The postaccident examination determined the airplane was equipped with an Aviation Development Corporation (ADC) oil filtration system, part number 600010-1. A review of the product literature indicated that the oil filtration system was equipped with a standard ball-and-spring “bypass” switch, which when wired to a cockpit warning light offers a visual indication of when the system is bypassing engine oil past the filter screen. A separate magnetic chip detector was offered as an optional feature, but the postaccident examination determined that it was not installed as part of the airplane’s oil filtration system. As such, the investigation determined that the amber cockpit warning light was mislabeled “chip detector”, and it was actually a visual indication of when the oil filtration system was operating in bypass.

The metallic material that was collected from the oil filtration system by the mechanic on July 2, 2021, was submitted to the NTSB Materials Laboratory for identification.

Aircraft and Owner/Operator Information

Aircraft Make: Focke-Wulf 
Registration: N9145
Model/Series: FWP-149D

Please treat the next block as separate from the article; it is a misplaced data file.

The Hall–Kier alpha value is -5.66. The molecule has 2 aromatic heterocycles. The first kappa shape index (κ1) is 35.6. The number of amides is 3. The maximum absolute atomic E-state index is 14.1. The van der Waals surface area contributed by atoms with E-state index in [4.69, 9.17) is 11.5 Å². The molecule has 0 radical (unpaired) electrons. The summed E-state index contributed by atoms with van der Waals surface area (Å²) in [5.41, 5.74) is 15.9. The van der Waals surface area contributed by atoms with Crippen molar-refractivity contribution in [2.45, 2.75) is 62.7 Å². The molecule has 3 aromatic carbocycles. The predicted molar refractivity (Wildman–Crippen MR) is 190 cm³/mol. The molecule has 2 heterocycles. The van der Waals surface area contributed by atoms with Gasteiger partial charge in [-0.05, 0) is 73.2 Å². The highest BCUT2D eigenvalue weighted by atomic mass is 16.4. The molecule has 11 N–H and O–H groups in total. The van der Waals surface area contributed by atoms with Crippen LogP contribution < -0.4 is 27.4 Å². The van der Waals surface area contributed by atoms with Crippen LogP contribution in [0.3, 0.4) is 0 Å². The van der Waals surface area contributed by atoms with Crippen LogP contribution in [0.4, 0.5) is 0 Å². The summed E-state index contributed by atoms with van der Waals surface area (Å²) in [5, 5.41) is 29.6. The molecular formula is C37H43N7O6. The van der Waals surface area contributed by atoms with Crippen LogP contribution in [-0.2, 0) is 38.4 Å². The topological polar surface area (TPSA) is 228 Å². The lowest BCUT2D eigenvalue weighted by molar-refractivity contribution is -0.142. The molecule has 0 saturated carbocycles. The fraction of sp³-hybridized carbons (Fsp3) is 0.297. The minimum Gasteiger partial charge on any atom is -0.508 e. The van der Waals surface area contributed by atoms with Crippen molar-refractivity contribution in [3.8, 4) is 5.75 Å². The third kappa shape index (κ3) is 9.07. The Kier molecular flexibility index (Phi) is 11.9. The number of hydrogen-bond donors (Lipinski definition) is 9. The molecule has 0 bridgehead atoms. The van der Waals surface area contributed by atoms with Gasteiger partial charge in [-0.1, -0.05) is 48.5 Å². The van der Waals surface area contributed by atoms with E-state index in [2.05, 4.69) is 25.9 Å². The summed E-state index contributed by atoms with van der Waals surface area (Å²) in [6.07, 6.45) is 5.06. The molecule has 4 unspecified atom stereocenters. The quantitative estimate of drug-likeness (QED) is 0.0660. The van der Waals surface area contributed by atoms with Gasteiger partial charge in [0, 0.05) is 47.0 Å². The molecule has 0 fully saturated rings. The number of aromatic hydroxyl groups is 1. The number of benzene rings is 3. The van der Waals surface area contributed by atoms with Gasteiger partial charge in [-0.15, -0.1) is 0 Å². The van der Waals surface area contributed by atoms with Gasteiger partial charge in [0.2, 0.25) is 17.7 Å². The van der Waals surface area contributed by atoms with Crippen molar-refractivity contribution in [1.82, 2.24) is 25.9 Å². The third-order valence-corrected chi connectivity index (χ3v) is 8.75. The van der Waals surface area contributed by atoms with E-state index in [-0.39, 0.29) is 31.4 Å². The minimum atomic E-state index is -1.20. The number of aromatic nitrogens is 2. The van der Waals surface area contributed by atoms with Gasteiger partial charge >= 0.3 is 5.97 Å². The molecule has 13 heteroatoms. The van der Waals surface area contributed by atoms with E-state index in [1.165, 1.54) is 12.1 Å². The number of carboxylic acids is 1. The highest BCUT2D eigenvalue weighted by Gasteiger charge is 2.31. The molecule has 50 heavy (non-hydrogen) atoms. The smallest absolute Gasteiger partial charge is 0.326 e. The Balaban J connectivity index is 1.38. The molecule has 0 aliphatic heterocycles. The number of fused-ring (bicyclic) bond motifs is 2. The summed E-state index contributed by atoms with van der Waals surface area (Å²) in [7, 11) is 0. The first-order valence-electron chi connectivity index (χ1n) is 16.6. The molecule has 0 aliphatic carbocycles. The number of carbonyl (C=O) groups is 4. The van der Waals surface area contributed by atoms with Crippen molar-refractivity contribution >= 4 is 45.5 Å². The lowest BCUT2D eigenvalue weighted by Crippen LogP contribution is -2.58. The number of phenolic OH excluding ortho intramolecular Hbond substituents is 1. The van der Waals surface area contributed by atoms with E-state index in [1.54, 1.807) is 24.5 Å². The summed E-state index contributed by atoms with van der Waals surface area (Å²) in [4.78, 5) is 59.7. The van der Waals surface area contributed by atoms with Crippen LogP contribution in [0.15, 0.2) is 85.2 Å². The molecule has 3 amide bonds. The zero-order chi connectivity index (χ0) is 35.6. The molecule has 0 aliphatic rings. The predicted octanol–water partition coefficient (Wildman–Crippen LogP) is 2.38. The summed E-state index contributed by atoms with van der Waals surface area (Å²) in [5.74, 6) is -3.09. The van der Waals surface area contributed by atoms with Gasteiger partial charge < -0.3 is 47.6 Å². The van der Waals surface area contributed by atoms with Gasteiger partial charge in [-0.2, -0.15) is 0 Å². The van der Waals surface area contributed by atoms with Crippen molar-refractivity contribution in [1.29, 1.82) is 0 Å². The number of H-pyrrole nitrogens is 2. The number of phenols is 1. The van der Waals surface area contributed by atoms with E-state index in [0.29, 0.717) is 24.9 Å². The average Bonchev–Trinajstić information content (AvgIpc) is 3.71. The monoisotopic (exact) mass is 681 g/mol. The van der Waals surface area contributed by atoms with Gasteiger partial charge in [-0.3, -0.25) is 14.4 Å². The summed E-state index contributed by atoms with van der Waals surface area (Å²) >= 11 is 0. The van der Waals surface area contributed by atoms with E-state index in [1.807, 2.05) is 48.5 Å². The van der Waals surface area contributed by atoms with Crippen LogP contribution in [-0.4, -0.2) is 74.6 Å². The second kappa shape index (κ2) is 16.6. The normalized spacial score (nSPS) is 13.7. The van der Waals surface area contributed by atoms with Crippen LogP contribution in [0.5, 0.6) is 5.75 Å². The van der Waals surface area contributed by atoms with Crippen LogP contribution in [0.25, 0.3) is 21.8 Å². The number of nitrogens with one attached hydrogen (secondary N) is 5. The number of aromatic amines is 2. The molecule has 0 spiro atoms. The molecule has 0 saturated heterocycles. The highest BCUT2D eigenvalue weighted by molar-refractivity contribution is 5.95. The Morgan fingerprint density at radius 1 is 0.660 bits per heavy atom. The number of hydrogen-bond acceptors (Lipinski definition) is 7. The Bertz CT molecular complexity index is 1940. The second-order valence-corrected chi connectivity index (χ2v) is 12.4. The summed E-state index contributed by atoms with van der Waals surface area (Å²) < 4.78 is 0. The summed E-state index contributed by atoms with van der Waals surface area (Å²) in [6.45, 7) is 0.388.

Aircraft Category: Airplane
Amateur Built: No
Operator: On file 
Operating Certificate(s) Held: None
Operator Designator Code:

Meteorological Information and Flight Plan

Conditions at Accident Site: VMC
Condition of Light: Day
Observation Facility, Elevation: KILE,841 ft msl
Observation Time: 16:56 Local
Distance from Accident Site: 2 Nautical Miles 
Temperature/Dew Point: 27°C /24°C
Lowest Cloud Condition: Few / 2200 ft AG
L Wind Speed/Gusts, Direction: 13 knots / , 80°
Lowest Ceiling:
Visibility: 10 miles
Altimeter Setting: 29.93 inches Hg 
Type of Flight Plan Filed: None
Departure Point: New Braunfels, TX (BAZ)
Destination: Killeen, TX

Wreckage and Impact Information

Crew Injuries: 1 Fatal 
Aircraft Damage: Substantial
Passenger Injuries: 
Aircraft Fire: On-ground
Ground Injuries: 
Aircraft Explosion: None
Total Injuries: 1 Fatal 
Latitude, Longitude: 31.051389,-97.702222

Those who may have information that might be relevant to the National Transportation Safety Board (NTSB) investigation may contact them by email witness@ntsb.gov, and any friends and family who want to contact investigators about the accident should email assistance@ntsb.gov. You can also call the NTSB Response Operations Center at 844-373-9922 or 202-314-6290.